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Economic Interdependence and Peaceful Power Transition
Unformatted Document Text:  8 the challenger. In addition to trade, frequent capital flow also increases economic interdependence and has peace effects. Consistent with Polachek (1980), Gasiorowski & Polachek (1982), Domke (1988) and Mansfield (1994), this research posits that the globalization of international economic activities such as import, export, foreign direct investment, and capital mobility, increase economic interdependence among states. Economic interdependence can motivate peace as conflict may be so costly that states will prefer any other outcome than enduring high level conflict (Gartzke, Li and Boehmer 2001). For the rising state, faster economic development requires more involvement in the international economy, which means a greater reliance on the benefits that the status quo provides. Thus, it will be less likely to start challenges that might break up the system structure. Further, a high level of economic development increases both energy and natural resources consumption, which in turn increase the dependence on foreign natural resources. Economic interdependence to the international system increases while state’s power is growing at a very fast pace. Therefore economic interdependence decreases the probability of a rising state challenging the existing international system as it brings about great economic benefits. Trade ties with other major powers can also be damaged by conflicts during transition. Breaking the system is too costly. For the dominant state, high economic interdependence can also hinder them from fighting a preventive war. The higher the economic interdependence, the more it benefits from keeping the status quo. For the leading state, it is helpful to have a comprehensive engagement with potential rising states, rather than excluding them from the system. As the rising states get more involved into systemic affairs, they are more constrained in fighting a war against the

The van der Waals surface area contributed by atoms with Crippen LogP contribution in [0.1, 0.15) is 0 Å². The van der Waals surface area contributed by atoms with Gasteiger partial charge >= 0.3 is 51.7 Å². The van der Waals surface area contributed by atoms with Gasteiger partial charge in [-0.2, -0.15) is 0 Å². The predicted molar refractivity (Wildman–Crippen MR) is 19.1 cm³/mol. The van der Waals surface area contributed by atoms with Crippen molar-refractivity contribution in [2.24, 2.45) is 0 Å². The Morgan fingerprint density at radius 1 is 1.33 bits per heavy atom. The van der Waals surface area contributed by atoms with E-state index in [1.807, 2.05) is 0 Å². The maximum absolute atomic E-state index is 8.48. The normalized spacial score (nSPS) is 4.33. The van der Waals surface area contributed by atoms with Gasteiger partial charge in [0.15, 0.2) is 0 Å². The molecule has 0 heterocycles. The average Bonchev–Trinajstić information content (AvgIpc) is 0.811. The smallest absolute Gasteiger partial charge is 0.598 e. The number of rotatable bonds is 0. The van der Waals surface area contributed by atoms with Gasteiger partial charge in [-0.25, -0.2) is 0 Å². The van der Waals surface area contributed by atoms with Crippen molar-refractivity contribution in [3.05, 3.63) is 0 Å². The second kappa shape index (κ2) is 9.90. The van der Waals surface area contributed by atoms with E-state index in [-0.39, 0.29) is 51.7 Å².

Authors: Zhou, Xinwu.
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8
the challenger. In addition to trade, frequent capital flow also increases economic
interdependence and has peace effects.
Consistent with Polachek (1980), Gasiorowski & Polachek (1982), Domke (1988)
and Mansfield (1994), this research posits that the globalization of international economic
activities such as import, export, foreign direct investment, and capital mobility, increase
economic interdependence among states. Economic interdependence can motivate peace
as conflict may be so costly that states will prefer any other outcome than enduring high
level conflict (Gartzke, Li and Boehmer 2001). For the rising state, faster economic
development requires more involvement in the international economy, which means a
greater reliance on the benefits that the status quo provides. Thus, it will be less likely to
start challenges that might break up the system structure.
Further, a high level of economic development increases both energy and natural
resources consumption, which in turn increase the dependence on foreign natural
resources. Economic interdependence to the international system increases while state’s
power is growing at a very fast pace. Therefore economic interdependence decreases the
probability of a rising state challenging the existing international system as it brings
about great economic benefits. Trade ties with other major powers can also be damaged
by conflicts during transition. Breaking the system is too costly. For the dominant state,
high economic interdependence can also hinder them from fighting a preventive war. The
higher the economic interdependence, the more it benefits from keeping the status quo.
For the leading state, it is helpful to have a comprehensive engagement with potential
rising states, rather than excluding them from the system. As the rising states get more
involved into systemic affairs, they are more constrained in fighting a war against the


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